mutations for you.
  shane: The set changes.

  esprehn: When would this be useful?
  TabAtkins: jquery has custom pseudoclasses that it accepts.
  TabAtkins: :heading
  TabAtkins: :input
  TabAtkins: These simple things are really useful.
  TabAtkins: Brian's being working on this in Hitch
  <bkardell> We did an examination of this, jquery had like more
             than a dozen, most of which are simple aliases.
  <bkardell> Custom things are better for standards in a lot of
             cases too - prototype your solution, let's use and
             evaluate it.
  glazou: It's good for prototyping polyfilling.
  <franremy> (something to think about: if selectors are extensible,
             there's a huge conflict risk -- jQuery first tries to
             give a selector to the native engine, we may have
             conflicting meaning for selectors)

  dino: I wanted to reemphasize what roc said: running JS code for
        selector matching will be a performance hit.
  dino: I prefer declarative way
  esprehn: We have a sophisticated invalidation system. We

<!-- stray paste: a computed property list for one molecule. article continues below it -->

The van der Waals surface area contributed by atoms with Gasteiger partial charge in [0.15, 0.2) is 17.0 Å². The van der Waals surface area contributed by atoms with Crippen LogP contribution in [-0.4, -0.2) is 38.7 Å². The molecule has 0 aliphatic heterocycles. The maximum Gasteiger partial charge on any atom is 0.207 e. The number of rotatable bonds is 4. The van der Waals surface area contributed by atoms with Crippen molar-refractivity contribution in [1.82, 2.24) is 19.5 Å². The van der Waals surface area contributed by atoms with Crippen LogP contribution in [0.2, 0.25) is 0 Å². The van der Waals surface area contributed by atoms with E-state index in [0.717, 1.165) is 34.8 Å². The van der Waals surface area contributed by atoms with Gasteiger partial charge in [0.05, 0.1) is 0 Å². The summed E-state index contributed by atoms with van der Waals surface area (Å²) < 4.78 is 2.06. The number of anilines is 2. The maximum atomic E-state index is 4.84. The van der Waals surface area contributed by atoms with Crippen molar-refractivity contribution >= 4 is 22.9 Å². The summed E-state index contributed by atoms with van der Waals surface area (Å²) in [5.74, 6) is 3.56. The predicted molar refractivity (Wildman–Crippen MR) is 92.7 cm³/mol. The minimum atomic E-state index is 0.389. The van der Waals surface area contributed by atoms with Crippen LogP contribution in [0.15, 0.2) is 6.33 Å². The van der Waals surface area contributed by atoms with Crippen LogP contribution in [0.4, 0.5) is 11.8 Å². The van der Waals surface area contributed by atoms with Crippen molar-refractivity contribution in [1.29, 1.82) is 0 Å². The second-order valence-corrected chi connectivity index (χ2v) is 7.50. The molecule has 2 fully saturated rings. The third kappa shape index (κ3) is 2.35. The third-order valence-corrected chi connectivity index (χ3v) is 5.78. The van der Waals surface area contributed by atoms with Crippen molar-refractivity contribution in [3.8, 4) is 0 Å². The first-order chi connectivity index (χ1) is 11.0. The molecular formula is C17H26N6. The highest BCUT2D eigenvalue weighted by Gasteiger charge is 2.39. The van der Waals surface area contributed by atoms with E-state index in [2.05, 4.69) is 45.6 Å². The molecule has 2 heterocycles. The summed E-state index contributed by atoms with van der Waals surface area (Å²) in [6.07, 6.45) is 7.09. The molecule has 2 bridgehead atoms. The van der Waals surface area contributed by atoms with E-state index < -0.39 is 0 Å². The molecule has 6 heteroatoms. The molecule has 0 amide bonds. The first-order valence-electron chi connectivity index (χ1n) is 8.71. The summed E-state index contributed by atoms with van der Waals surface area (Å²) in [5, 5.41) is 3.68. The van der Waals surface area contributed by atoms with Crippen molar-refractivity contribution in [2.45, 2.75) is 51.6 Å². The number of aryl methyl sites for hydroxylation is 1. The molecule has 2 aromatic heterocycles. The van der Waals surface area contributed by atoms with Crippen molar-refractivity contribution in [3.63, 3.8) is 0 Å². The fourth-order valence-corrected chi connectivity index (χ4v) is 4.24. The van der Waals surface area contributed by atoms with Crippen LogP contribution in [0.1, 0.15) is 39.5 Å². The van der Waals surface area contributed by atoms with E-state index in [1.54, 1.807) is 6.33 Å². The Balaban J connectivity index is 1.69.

potentially will have to invalidate all custom selectors.
  TabAtkins: With the current API shape, we have a base selector to
             tell you what it cares about.
  TabAtkins: We'll see if it's good enough.
  glazou: Extending parser is in Tab's specs. Where are extensions
          physically in the stylesheets? Always before everything?
  glazou: We need JS API to achieve the same thing.
  glazou: We need to discuss interactions with variables.
  Rossen: Everything should be on the table.
  TabAtkins: Informal namespacing works pretty well.
  TabAtkins: We can introduce namespaces later if we need to.
  <franremy> re TabAtkins: so, with "--" prefix to avoid conflict
             with native and not like jQuery, right?
  <TabAtkins> Yeah.
  <franremy> ok, that was my concern;

  Rossen: Anything more?
  glazou: One special beast: pseudo elements
  glazou/Simon: The definition of pseudo elements is the issue.

  Rossen: Anything more for the parser discussion?
  dino: Could do a lot of parser extensions through declarative API
        --- CSS variables-like aliasing/psuedoclasses.
  dino: Possibly that's not what glazou needs.
  glazou: Not just for myself only.
  Rossen: For the resolution: who are the final editors? glazou,
          TabAtkins, Shane?
  Rossen: Any objections?

  RESOLVED: TabAtkins, Shane, glazou and bkardell to start work on
            CSS Parser document

  <dbaron> It might be good to call it "CSS Parser API" to make it a
           little more distinct from CSS Syntax...
  <SimonSapin> dbaron +1
Received on Tuesday, 3 March 2015 19:23:15 UTC